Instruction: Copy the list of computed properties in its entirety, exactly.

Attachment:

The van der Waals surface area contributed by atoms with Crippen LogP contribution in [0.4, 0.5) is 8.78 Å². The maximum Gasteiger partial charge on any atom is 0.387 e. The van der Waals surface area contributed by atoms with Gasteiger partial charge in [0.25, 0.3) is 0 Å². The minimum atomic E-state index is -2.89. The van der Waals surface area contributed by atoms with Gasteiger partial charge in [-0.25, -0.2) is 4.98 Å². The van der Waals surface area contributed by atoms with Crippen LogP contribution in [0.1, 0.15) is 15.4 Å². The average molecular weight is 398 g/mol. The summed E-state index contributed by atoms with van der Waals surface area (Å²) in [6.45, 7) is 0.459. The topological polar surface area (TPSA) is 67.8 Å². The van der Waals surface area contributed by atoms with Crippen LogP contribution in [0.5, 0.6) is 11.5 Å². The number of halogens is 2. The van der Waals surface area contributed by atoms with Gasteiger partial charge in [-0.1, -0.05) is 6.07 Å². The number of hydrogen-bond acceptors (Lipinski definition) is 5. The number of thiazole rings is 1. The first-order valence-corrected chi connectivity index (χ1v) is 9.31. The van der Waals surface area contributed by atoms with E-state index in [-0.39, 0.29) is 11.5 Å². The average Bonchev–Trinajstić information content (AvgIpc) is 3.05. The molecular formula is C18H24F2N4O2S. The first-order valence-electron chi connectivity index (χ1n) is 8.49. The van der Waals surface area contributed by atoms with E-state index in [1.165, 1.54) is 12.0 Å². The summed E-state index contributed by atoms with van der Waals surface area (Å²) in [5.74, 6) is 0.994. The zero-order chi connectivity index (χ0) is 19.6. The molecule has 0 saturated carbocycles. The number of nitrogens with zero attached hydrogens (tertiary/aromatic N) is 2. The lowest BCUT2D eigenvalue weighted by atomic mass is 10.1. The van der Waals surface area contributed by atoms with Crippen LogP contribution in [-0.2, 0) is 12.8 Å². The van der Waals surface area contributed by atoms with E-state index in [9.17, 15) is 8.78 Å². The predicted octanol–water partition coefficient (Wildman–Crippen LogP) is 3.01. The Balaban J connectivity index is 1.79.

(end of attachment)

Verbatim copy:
The van der Waals surface area contributed by atoms with Crippen LogP contribution in [0.4, 0.5) is 8.78 Å². The maximum Gasteiger partial charge on any atom is 0.387 e. The van der Waals surface area contributed by atoms with Gasteiger partial charge in [0.25, 0.3) is 0 Å². The minimum atomic E-state index is -2.89. The van der Waals surface area contributed by atoms with Gasteiger partial charge in [-0.25, -0.2) is 4.98 Å². The van der Waals surface area contributed by atoms with Crippen LogP contribution in [0.1, 0.15) is 15.4 Å². The average molecular weight is 398 g/mol. The summed E-state index contributed by atoms with van der Waals surface area (Å²) in [6.45, 7) is 0.459. The topological polar surface area (TPSA) is 67.8 Å². The van der Waals surface area contributed by atoms with Crippen LogP contribution in [0.5, 0.6) is 11.5 Å². The number of halogens is 2. The van der Waals surface area contributed by atoms with Gasteiger partial charge in [-0.1, -0.05) is 6.07 Å². The number of hydrogen-bond acceptors (Lipinski definition) is 5. The number of thiazole rings is 1. The first-order valence-corrected chi connectivity index (χ1v) is 9.31. The van der Waals surface area contributed by atoms with E-state index in [-0.39, 0.29) is 11.5 Å². The average Bonchev–Trinajstić information content (AvgIpc) is 3.05. The molecular formula is C18H24F2N4O2S. The first-order valence-electron chi connectivity index (χ1n) is 8.49. The van der Waals surface area contributed by atoms with E-state index in [1.165, 1.54) is 12.0 Å². The summed E-state index contributed by atoms with van der Waals surface area (Å²) in [5.74, 6) is 0.994. The zero-order chi connectivity index (χ0) is 19.6. The molecule has 0 saturated carbocycles. The number of nitrogens with zero attached hydrogens (tertiary/aromatic N) is 2. The lowest BCUT2D eigenvalue weighted by atomic mass is 10.1. The van der Waals surface area contributed by atoms with Crippen LogP contribution in [-0.2, 0) is 12.8 Å². The van der Waals surface area contributed by atoms with E-state index in [9.17, 15) is 8.78 Å². The predicted octanol–water partition coefficient (Wildman–Crippen LogP) is 3.01. The Balaban J connectivity index is 1.79.